As the great first-century sage Hillel taught in the Talmud, “If I am not for myself, who will be for me? But if I am only for myself, who am I? And if not now, when?”

Rabbi Levi Welton is a pulpit Rabbi, U.S. Air Force Chaplain, and writer who lives in New York City with his beloved wife and son.


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Weekly Devotional: What Kind of Disciple Are You?

“Teach me Your way, O LORD; I will walk in Your truth; unite my heart to fear Your name” (Psalm 86:11 NKJV).

Are you a lifelong learner? Do you desire daily to learn from the Lord? Walking with the Lord, walking in His truth, means that we seek to learn from Him, to be taught by Him.

The word for disciple in both Greek and Hebrew means “a student.” Being a disciple, then, requires us to daily seek to learn from God, knowing His way, and walking in His truth.

When Jesus commanded His disciples to go and raise up disciples, He expected that their efforts would produce a community of students eager to learn God’s way and walk in His truth. But in order for His disciples to create such a community, they first had to be that kind of disciple.

The actions of Ezra, the scribe, describe biblical discipleship: “For Ezra had set his heart to study the law of the LORD and to practice it, and to teach His statutes and ordinances in Israel” (Ezra 7:10 NASB)—to study, to do, and to teach others. This provides the process of biblical discipleship: Study leads to action, and both provide the foundation from which instruction to others can occur.

The second clause of the Psalm—“unite my heart to fear Your name”—indicates that one of a divided heart cannot truly fear (or revere) God’s name. In other words, a person cannot be truly devoted to God with a divided heart.

What is the connection between requesting to learn God’s way and receiving an undivided heart? Learning from God is not simply learning an algebraic equation or the history of the United States. Being taught by God requires a diligent obedience, which is what the Bible means by walking in His truth. One cannot obey God with a divided heart.

To learn from Him, we must passionately pursue Him with singularity. We must seek to study His word, then do it, and then we must instruct others in what we have learned.

This is what Jesus envisioned when He commanded His disciples to raise up disciples. As students, they would raise up other students—all to live out His word and message.


Father, teach us Your way so that we may walk in Your truth. Give us an undivided heart, so that we may fear and revere Your name. Amen.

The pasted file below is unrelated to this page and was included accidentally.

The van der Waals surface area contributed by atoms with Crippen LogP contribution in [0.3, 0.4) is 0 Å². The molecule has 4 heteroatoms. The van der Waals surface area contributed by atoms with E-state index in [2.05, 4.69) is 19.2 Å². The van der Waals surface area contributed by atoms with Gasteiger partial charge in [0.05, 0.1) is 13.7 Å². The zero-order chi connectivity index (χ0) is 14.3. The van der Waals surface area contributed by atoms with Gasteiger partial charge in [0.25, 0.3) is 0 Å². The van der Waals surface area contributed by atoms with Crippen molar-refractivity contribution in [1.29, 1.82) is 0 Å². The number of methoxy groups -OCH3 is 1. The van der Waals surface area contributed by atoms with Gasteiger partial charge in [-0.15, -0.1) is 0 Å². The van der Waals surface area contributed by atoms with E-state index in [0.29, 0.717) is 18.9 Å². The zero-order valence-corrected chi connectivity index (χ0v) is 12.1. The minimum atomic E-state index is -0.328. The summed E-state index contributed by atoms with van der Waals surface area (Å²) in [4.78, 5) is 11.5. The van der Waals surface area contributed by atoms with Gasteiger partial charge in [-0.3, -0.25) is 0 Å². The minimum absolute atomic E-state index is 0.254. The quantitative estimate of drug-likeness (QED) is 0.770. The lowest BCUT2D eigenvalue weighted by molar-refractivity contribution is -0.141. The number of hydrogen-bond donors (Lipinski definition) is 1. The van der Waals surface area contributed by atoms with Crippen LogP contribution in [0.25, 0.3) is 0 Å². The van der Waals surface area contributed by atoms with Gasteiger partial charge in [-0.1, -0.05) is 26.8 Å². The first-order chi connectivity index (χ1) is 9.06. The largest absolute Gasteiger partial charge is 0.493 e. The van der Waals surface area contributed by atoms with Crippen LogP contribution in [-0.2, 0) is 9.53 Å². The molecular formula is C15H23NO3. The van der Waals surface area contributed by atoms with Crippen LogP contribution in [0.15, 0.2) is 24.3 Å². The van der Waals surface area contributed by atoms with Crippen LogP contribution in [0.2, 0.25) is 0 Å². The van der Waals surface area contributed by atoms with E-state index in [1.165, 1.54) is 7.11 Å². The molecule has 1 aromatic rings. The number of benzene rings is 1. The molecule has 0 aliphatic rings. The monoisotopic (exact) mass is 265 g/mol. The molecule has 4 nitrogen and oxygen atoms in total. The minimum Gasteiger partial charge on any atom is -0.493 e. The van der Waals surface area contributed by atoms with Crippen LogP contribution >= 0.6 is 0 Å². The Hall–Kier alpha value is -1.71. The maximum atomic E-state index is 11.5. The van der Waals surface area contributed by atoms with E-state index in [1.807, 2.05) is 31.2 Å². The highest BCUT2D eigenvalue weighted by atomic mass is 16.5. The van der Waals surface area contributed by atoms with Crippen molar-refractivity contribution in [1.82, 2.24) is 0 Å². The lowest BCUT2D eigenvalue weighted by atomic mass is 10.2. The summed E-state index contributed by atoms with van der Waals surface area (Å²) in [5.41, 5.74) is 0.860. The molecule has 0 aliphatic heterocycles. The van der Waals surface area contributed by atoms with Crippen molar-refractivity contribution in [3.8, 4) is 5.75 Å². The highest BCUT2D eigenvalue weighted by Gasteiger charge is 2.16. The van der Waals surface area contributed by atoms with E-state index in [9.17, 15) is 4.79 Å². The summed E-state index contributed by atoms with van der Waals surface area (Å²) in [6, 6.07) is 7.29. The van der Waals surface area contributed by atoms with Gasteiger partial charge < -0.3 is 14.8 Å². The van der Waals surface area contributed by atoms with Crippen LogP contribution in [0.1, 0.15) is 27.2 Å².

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Torah Reading Commentary: No Perfect People

By Mark Gerson

Everyone in the Torah is flawed. In fact, it is often the best people in the Torah who have the greatest flaws. While the Torah says and shows that a good relationship can help repair a personality defect, no Torah character is without his or her flaws.

Personality flaws often weave through the whole of who we are and color most of our words and actions. That is why, given that our most frequent activity is engaging in relationships, even the best relationships in the Torah have flaws.

As we see in Numbers 12, even the best sibling relationship in the Torah—between Miriam, Aaron, and their younger brother Moses—has significant flaws that yield dramatic consequences.

One of Moses’ great flaws is his failure to be a good husband and father. Moses is married to a remarkably courageous and competent woman, Zipporah. They have two children together. Yet he seems to have conducted the Exodus, the greatest and most logistically difficult event in the history of the Jewish people, without them nearby.

Immediately following the Exodus, Moses’ family comes to greet him in the desert. Although Moses “prostrates himself” and “kisses” them, he only asks about the “well-being” of Jethro, his father-in-law. Subsequently, we never see Moses saying anything loving, tender, or supportive of his wife or children. Perhaps consequently, his children (unlike those of his brother Aaron) are never mentioned in Scripture for doing or saying anything distinctive.

Moses may have been the greatest man in the Torah—and, as we Jews believe, in the history of mankind—but he is still a man. And it is not good, as God tells us in early Genesis, for man to be alone. While the term is not used, Moses seems to have divorced Zipporah and married (according to Numbers 12:1) a “Cushite woman.” The Cushites are a people from modern-day Ethiopia/Sudan.